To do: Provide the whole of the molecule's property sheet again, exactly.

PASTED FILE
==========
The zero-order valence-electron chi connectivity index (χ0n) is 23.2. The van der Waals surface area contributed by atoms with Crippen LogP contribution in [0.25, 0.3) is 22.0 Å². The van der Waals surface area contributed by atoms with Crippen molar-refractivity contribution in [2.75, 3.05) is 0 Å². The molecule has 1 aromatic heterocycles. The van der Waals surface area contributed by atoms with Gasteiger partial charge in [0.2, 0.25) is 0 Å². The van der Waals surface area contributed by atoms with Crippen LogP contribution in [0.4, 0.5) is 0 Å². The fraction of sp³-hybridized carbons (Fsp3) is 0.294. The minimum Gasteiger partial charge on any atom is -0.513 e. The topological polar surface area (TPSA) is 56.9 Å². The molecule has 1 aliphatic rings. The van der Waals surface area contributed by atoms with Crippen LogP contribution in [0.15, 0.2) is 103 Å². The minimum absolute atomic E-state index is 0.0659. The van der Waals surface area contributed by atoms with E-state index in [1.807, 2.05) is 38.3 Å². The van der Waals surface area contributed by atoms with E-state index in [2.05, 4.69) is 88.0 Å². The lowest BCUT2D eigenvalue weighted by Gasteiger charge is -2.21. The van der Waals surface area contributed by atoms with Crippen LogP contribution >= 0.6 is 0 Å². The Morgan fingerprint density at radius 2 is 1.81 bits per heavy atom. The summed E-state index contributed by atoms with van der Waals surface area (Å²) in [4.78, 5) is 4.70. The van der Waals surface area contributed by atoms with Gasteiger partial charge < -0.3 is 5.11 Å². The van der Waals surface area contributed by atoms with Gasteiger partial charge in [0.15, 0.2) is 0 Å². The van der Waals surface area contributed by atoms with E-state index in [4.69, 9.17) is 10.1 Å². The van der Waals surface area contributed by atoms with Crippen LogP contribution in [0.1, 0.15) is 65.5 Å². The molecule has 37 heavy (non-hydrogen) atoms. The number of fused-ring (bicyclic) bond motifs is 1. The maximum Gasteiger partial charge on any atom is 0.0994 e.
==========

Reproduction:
The zero-order valence-electron chi connectivity index (χ0n) is 23.2. The van der Waals surface area contributed by atoms with Crippen LogP contribution in [0.25, 0.3) is 22.0 Å². The van der Waals surface area contributed by atoms with Crippen molar-refractivity contribution in [2.75, 3.05) is 0 Å². The molecule has 1 aromatic heterocycles. The van der Waals surface area contributed by atoms with Gasteiger partial charge in [0.2, 0.25) is 0 Å². The van der Waals surface area contributed by atoms with Crippen LogP contribution in [0.4, 0.5) is 0 Å². The fraction of sp³-hybridized carbons (Fsp3) is 0.294. The minimum Gasteiger partial charge on any atom is -0.513 e. The topological polar surface area (TPSA) is 56.9 Å². The molecule has 1 aliphatic rings. The van der Waals surface area contributed by atoms with Crippen LogP contribution in [0.15, 0.2) is 103 Å². The minimum absolute atomic E-state index is 0.0659. The van der Waals surface area contributed by atoms with E-state index in [1.807, 2.05) is 38.3 Å². The van der Waals surface area contributed by atoms with E-state index in [2.05, 4.69) is 88.0 Å². The lowest BCUT2D eigenvalue weighted by Gasteiger charge is -2.21. The van der Waals surface area contributed by atoms with Crippen LogP contribution >= 0.6 is 0 Å². The Morgan fingerprint density at radius 2 is 1.81 bits per heavy atom. The summed E-state index contributed by atoms with van der Waals surface area (Å²) in [4.78, 5) is 4.70. The van der Waals surface area contributed by atoms with Gasteiger partial charge < -0.3 is 5.11 Å². The van der Waals surface area contributed by atoms with Gasteiger partial charge in [0.15, 0.2) is 0 Å². The van der Waals surface area contributed by atoms with E-state index in [4.69, 9.17) is 10.1 Å². The van der Waals surface area contributed by atoms with Crippen LogP contribution in [0.1, 0.15) is 65.5 Å². The molecule has 37 heavy (non-hydrogen) atoms. The number of fused-ring (bicyclic) bond motifs is 1. The maximum Gasteiger partial charge on any atom is 0.0994 e.